Superconducting Medium Voltage Cables (MV Cables)
Nexans provides superconducting medium voltage cables with a concentric three-phase architecture as well as single-phase MV transmission cables. At voltages up to 36 kV, these cables efficiently transmit power that would conventionally require high voltage installations.
In the course of metropolitan power supply modernization, superconducting MV cables can replace large parts of the inner-city high voltage power infrastructures: Removing expansive substations and switchyards in central locations can make valuable additional space available for urban development.
Superconducting MV cable systems by Nexans can also alleviate right-of-way problems of urban grid expansion projects as they are highly compact in comparison to a conventional 110 kV cable or a multitude of conventional 10 kV cables of similar current carrying capacity. The low space requirement of superconducting MV cables also facilitates installations in existing cable routings. This opens up a considerable potential because superconducting cables have no thermal or electromagnetic impact on their environment and routings are, for this reason, not subject to further limiting regulations.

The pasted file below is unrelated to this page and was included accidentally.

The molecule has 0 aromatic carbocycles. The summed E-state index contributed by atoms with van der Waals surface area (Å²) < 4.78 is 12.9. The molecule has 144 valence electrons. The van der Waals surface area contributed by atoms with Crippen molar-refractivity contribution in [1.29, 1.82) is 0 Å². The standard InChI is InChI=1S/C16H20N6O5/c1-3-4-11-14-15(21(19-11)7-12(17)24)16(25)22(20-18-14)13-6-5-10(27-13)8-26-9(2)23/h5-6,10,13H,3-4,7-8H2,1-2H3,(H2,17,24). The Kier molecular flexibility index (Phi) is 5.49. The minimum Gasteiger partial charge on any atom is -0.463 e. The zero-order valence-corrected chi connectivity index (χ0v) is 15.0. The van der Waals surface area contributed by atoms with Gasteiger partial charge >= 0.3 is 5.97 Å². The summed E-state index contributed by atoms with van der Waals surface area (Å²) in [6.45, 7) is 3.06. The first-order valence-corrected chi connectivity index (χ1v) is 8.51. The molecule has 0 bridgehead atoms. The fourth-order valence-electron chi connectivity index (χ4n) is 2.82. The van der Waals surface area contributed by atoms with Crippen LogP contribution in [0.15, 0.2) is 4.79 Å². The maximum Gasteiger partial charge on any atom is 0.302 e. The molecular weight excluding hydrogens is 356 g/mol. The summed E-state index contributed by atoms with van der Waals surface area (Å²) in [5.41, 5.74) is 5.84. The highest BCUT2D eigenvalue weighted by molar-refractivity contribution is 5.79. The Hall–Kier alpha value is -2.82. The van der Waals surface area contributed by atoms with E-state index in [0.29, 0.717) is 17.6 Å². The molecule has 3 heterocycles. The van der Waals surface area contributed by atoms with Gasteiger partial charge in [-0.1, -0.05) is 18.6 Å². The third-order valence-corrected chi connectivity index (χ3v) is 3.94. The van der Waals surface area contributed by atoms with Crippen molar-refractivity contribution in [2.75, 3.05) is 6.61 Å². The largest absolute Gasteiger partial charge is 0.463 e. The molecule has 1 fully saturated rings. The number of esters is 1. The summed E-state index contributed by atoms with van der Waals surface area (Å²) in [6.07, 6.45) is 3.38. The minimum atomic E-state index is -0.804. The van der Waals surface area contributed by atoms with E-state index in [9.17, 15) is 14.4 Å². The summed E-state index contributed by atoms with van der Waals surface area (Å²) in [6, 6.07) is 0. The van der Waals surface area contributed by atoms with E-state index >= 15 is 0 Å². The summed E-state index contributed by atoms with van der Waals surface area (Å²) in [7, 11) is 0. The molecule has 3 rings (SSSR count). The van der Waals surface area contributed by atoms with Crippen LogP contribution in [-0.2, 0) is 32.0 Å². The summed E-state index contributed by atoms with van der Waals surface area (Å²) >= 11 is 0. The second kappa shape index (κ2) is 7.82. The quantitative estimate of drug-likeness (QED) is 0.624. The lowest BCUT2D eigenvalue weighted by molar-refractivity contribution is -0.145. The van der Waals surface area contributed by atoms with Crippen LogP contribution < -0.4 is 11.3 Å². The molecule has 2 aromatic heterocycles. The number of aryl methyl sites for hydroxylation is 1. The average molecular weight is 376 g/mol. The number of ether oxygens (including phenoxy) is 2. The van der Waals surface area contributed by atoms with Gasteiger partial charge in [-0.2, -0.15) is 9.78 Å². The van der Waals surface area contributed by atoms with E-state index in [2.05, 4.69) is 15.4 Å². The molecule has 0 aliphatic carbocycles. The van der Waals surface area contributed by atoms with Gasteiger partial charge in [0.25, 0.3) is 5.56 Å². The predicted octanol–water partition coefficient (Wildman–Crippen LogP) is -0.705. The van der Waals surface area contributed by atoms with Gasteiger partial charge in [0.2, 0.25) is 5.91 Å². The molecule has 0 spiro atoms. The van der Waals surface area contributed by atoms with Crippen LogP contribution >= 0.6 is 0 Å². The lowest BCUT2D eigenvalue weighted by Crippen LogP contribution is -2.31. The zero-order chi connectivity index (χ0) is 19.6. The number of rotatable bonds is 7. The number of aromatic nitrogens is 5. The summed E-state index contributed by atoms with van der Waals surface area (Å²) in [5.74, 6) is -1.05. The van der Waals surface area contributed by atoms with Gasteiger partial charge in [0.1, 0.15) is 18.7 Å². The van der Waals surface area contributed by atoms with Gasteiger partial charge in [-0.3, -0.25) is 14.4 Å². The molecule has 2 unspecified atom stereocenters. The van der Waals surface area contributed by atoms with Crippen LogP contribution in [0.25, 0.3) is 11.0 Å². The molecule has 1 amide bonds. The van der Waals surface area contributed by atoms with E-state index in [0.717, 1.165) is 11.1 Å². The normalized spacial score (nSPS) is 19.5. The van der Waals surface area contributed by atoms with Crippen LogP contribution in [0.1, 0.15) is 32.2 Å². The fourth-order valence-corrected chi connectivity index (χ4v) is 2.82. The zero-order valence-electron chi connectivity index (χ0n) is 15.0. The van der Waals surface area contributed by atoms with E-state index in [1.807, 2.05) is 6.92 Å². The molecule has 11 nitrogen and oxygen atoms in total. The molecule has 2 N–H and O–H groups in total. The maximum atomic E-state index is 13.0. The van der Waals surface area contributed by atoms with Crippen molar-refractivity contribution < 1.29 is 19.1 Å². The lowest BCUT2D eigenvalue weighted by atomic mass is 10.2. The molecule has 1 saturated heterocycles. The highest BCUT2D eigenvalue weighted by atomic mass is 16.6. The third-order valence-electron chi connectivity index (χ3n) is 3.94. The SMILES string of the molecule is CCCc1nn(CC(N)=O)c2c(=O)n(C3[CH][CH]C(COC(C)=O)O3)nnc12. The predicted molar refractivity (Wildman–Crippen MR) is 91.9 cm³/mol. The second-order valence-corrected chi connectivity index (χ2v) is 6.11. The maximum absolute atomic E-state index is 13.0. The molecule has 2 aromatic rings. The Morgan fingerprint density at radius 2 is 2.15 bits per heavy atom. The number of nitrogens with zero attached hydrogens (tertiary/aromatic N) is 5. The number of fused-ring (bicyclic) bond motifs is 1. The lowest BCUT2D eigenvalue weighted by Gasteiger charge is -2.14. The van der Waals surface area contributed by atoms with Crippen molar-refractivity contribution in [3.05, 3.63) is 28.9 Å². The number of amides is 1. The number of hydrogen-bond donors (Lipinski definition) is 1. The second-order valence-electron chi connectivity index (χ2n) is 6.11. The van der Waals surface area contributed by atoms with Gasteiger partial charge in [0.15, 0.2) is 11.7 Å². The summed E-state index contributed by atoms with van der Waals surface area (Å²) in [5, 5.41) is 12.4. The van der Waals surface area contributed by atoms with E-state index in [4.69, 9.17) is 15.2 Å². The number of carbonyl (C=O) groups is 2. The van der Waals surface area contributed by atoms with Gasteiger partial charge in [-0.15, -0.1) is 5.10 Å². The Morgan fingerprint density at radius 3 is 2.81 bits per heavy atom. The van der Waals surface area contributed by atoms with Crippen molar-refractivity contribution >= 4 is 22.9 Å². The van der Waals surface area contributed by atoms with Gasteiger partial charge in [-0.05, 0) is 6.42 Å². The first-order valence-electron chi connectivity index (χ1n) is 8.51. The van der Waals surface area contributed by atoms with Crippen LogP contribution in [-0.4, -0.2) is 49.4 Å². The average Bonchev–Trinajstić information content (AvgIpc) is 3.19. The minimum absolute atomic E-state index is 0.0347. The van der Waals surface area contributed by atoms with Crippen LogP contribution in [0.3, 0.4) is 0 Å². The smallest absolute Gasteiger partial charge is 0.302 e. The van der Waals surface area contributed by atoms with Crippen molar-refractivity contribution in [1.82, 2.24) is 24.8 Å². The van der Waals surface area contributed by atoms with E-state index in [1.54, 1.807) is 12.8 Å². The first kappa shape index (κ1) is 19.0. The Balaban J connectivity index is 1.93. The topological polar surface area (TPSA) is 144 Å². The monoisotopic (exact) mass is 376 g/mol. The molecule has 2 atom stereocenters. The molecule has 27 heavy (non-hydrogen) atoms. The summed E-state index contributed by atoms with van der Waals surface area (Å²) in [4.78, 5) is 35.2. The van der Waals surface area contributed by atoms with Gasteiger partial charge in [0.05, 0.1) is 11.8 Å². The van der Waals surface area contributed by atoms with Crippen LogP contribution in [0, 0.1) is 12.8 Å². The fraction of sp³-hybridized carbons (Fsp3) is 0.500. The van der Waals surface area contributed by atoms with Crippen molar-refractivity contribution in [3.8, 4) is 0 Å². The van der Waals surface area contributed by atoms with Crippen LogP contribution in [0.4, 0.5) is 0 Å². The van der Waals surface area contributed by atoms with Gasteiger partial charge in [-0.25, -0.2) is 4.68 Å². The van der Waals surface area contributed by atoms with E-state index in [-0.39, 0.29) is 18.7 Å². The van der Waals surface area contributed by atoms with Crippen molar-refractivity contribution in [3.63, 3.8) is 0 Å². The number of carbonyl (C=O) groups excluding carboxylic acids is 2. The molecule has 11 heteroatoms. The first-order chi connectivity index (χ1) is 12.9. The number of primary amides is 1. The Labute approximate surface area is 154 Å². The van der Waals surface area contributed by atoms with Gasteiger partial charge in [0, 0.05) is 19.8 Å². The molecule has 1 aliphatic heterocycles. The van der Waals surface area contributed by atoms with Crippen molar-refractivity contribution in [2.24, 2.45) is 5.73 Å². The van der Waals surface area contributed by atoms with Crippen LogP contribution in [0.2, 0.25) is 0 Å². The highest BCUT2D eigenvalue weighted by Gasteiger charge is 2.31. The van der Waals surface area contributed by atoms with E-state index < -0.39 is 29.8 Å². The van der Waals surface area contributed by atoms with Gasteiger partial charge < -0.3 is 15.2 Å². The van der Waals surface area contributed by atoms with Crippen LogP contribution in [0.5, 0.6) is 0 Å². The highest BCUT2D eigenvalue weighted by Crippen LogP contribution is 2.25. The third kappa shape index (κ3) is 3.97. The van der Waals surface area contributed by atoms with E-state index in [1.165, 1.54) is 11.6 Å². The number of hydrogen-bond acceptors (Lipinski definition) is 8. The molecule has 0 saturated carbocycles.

A Nexans superconducting MV cable system was commissioned in the inner city power supply network of Essen, Germany, in March 2014. The 10 kV superconducting cable with a rated current of 2,300 A (40 MVA) will provide a transmission capacity that would require five conventional medium voltage cables which cannot be routed on site. Moreover, the power requirement of a superconducting cable with its cooling system amounts to a mere fraction of the transmission losses compared to a normal installation.
MV superconducting cables are incorporated in the conventional grid by a system solution comprising the cable with its three-phase terminations and a Nexans fault current limiter which offers efficient and low-loss short circuit current control. This set-up enables a simple and compact cable architecture without internal shunts for overload protection. At the same time, cable availability during fault incidents is substantially enhanced.
The liquid nitrogen cooling system of superconducting MV cables deployed for power transmission over longer distances must be supported, at suitable intervals, by cooling stations with a floor space of several square meters.